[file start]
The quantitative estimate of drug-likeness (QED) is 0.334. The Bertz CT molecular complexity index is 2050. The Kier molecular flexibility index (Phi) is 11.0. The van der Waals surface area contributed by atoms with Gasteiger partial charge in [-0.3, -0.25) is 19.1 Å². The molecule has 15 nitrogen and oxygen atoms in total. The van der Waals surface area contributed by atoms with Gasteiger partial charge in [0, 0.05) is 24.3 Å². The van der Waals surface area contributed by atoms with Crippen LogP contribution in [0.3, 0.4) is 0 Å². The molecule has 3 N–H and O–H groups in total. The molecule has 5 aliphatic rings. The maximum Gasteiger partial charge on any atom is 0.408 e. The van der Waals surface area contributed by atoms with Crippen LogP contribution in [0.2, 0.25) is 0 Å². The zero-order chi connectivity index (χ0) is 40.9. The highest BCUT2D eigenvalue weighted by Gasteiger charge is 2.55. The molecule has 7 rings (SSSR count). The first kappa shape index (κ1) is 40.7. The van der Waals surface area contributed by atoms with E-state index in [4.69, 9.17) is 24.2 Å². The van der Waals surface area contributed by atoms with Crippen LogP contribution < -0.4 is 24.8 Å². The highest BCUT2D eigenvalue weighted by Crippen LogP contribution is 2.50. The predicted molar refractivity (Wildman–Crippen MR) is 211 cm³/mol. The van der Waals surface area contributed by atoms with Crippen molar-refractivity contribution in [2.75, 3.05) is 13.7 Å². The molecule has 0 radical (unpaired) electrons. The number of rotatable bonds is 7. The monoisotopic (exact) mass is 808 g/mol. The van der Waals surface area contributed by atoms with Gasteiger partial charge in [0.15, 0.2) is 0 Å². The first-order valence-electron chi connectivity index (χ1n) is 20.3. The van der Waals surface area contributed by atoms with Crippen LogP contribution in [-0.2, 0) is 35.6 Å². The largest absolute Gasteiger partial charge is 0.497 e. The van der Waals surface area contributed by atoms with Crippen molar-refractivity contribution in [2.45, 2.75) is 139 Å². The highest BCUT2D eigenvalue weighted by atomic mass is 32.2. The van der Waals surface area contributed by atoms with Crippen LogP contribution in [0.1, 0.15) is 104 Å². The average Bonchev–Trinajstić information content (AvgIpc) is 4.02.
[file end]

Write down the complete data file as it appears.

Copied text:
The quantitative estimate of drug-likeness (QED) is 0.334. The Bertz CT molecular complexity index is 2050. The Kier molecular flexibility index (Phi) is 11.0. The van der Waals surface area contributed by atoms with Gasteiger partial charge in [-0.3, -0.25) is 19.1 Å². The molecule has 15 nitrogen and oxygen atoms in total. The van der Waals surface area contributed by atoms with Gasteiger partial charge in [0, 0.05) is 24.3 Å². The van der Waals surface area contributed by atoms with Crippen LogP contribution in [0.3, 0.4) is 0 Å². The molecule has 3 N–H and O–H groups in total. The molecule has 5 aliphatic rings. The maximum Gasteiger partial charge on any atom is 0.408 e. The van der Waals surface area contributed by atoms with Crippen LogP contribution in [0.2, 0.25) is 0 Å². The zero-order chi connectivity index (χ0) is 40.9. The highest BCUT2D eigenvalue weighted by Gasteiger charge is 2.55. The molecule has 7 rings (SSSR count). The first kappa shape index (κ1) is 40.7. The van der Waals surface area contributed by atoms with E-state index in [4.69, 9.17) is 24.2 Å². The van der Waals surface area contributed by atoms with Crippen LogP contribution < -0.4 is 24.8 Å². The highest BCUT2D eigenvalue weighted by Crippen LogP contribution is 2.50. The predicted molar refractivity (Wildman–Crippen MR) is 211 cm³/mol. The van der Waals surface area contributed by atoms with Crippen molar-refractivity contribution in [2.75, 3.05) is 13.7 Å². The molecule has 0 radical (unpaired) electrons. The number of rotatable bonds is 7. The monoisotopic (exact) mass is 808 g/mol. The van der Waals surface area contributed by atoms with Gasteiger partial charge in [0.15, 0.2) is 0 Å². The first-order valence-electron chi connectivity index (χ1n) is 20.3. The van der Waals surface area contributed by atoms with Crippen LogP contribution in [-0.2, 0) is 35.6 Å². The largest absolute Gasteiger partial charge is 0.497 e. The van der Waals surface area contributed by atoms with Crippen molar-refractivity contribution in [2.45, 2.75) is 139 Å². The highest BCUT2D eigenvalue weighted by atomic mass is 32.2. The van der Waals surface area contributed by atoms with Crippen LogP contribution in [0.1, 0.15) is 104 Å². The average Bonchev–Trinajstić information content (AvgIpc) is 4.02.